Let’s talk about the digital classroom real quick.
In many ways it’s messy—slapped together in a haphazard panic by people fatigued from, among so many other things, a constant need to develop their own digital literacy. Given the broader context, maybe we’re all doing this distance learning thing better than I give us credit for.
But still, I can’t help thinking some of our writing activities are… I don’t know, lacking? And nothing is more lacking than discussion boards.
Let’s get a couple points out of the way first:
- If done right (which, c’mon, how often is this happening?), discussion boards serve several significant purposes. Not least of which is authentic engagement with the class’s material.
- Discussion boards will inevitably follow some of us back to our in-person classes when the time comes.
- Writing is ecological (more on that in a bit). So the way we approach discussion boards matters outside of the discussion board genre.
What are we, students and teachers from all education levels, supposed to do with a failing system despite its huge potential?
I’m not going to pretend that I have the answers. Frankly, that pedagogical thread is far too tangled for my liking. But I do have a thought. Hear me out:
I, for one, love when researchers leverage social media to develop and refine their research questions. Networked participatory scholarship is not without its faults, but it does provide those outside the academic sphere a small opening to an otherwise impenetrable scholars-only club. (For a more nuanced discussion, check out this quick read.)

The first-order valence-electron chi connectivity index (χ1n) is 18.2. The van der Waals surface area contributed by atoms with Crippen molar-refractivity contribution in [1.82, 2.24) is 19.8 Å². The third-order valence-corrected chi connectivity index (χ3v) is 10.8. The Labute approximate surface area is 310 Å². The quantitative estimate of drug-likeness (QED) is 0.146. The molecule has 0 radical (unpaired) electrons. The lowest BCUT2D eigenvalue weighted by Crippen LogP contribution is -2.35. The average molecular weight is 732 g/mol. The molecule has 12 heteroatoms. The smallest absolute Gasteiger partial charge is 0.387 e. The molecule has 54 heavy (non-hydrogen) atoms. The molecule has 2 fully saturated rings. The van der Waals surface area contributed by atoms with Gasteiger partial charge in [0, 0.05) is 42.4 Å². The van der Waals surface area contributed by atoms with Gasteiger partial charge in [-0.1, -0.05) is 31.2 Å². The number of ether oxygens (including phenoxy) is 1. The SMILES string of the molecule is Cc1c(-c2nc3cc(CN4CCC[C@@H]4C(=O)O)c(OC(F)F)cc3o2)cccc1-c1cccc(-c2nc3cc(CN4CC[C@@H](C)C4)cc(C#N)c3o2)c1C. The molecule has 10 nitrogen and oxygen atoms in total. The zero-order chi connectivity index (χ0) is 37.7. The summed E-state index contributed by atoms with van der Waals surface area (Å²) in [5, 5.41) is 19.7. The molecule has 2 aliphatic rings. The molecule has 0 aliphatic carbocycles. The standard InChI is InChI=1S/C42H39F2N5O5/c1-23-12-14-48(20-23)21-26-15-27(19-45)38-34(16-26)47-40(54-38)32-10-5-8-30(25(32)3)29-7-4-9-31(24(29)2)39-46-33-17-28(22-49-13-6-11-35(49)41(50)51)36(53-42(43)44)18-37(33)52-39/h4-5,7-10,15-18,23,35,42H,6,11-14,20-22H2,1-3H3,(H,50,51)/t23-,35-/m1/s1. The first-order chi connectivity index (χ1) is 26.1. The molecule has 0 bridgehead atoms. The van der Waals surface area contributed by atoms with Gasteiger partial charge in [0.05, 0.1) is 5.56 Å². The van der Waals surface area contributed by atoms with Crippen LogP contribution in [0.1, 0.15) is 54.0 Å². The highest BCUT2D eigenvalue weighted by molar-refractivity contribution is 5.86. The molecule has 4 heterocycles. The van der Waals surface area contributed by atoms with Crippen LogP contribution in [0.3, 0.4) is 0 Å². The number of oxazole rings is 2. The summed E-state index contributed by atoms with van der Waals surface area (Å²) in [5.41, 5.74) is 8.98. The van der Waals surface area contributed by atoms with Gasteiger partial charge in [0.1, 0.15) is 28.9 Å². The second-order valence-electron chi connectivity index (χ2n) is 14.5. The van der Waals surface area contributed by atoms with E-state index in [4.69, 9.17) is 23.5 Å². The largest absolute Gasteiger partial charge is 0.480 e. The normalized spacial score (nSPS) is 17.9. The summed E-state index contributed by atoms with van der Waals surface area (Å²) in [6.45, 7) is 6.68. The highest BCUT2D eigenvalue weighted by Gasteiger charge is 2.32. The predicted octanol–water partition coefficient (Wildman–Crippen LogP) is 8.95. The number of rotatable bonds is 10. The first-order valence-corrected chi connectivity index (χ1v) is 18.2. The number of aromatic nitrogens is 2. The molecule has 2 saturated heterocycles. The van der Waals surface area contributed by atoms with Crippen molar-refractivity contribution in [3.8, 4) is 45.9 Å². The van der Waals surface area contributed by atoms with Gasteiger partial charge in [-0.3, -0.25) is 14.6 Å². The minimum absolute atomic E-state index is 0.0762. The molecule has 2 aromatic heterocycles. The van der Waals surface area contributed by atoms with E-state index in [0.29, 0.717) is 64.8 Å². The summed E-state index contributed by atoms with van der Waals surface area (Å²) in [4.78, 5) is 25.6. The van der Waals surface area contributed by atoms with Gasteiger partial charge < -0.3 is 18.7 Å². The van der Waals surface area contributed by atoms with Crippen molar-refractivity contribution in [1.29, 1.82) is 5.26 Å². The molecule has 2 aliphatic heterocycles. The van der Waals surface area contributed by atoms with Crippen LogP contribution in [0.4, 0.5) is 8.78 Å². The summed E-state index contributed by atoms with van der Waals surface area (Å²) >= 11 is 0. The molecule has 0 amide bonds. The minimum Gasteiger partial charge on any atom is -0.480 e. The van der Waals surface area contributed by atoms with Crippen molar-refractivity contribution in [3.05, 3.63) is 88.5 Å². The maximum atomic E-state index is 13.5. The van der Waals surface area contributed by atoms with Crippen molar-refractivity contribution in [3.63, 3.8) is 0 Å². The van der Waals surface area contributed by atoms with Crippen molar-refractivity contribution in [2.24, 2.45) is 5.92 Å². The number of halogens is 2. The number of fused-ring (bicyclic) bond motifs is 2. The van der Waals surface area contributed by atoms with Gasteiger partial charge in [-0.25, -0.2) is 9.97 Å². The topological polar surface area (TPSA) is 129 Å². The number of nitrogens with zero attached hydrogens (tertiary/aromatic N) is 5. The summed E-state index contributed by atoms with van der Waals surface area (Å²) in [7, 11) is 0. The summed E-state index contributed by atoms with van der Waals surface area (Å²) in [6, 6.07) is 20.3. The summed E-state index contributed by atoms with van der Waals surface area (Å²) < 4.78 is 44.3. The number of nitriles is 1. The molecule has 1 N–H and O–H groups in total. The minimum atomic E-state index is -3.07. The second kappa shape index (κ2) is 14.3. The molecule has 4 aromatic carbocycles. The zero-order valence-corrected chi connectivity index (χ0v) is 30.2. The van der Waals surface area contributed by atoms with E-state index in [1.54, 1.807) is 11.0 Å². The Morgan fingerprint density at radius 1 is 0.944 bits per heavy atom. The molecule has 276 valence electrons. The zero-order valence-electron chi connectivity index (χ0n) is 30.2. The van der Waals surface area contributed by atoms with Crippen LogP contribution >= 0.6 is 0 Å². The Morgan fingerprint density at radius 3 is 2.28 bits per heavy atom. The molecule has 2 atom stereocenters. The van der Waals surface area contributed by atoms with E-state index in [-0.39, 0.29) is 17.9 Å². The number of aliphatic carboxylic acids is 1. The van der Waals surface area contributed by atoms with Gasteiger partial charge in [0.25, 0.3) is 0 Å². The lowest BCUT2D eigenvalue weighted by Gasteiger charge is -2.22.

And that’s where I think Cooper’s ecological model of writing comes into play. She says:
“[A]ll the characteristics of any individual writer or of writing both determine and are determined by the characteristics of all other writers and writings in the system.”
“Writing, thus, is seen to be both constituted by and constitutive of these ever-changing systems, systems through which people relate as complete, social beings, rather than imagining each other as remote images: an author, an audience.”
Learning to communicate on discussion boards as complete, social beings whose ideas affect and are affected by the ideas of others will impact how we form and share knowledge outside of the digital classroom.
What researchers do on Twitter and other sites is in the same spirit as our discussion boards. They’ve been able to use digital spaces to mature their ideas. Why are we so weird with discussion boards then?
Maybe it’s time to shake up the standard conventions of discussion board posts and replies.
Ditch the formalities. Ask questions. Challenge ideas. Make responses shorter, more meaningful, and more conversational. Teachers and professors, compose your own discussion posts and reply to students in the same way you want them to be doing so they have a template to emulate.
This is just my perspective; what’s yours?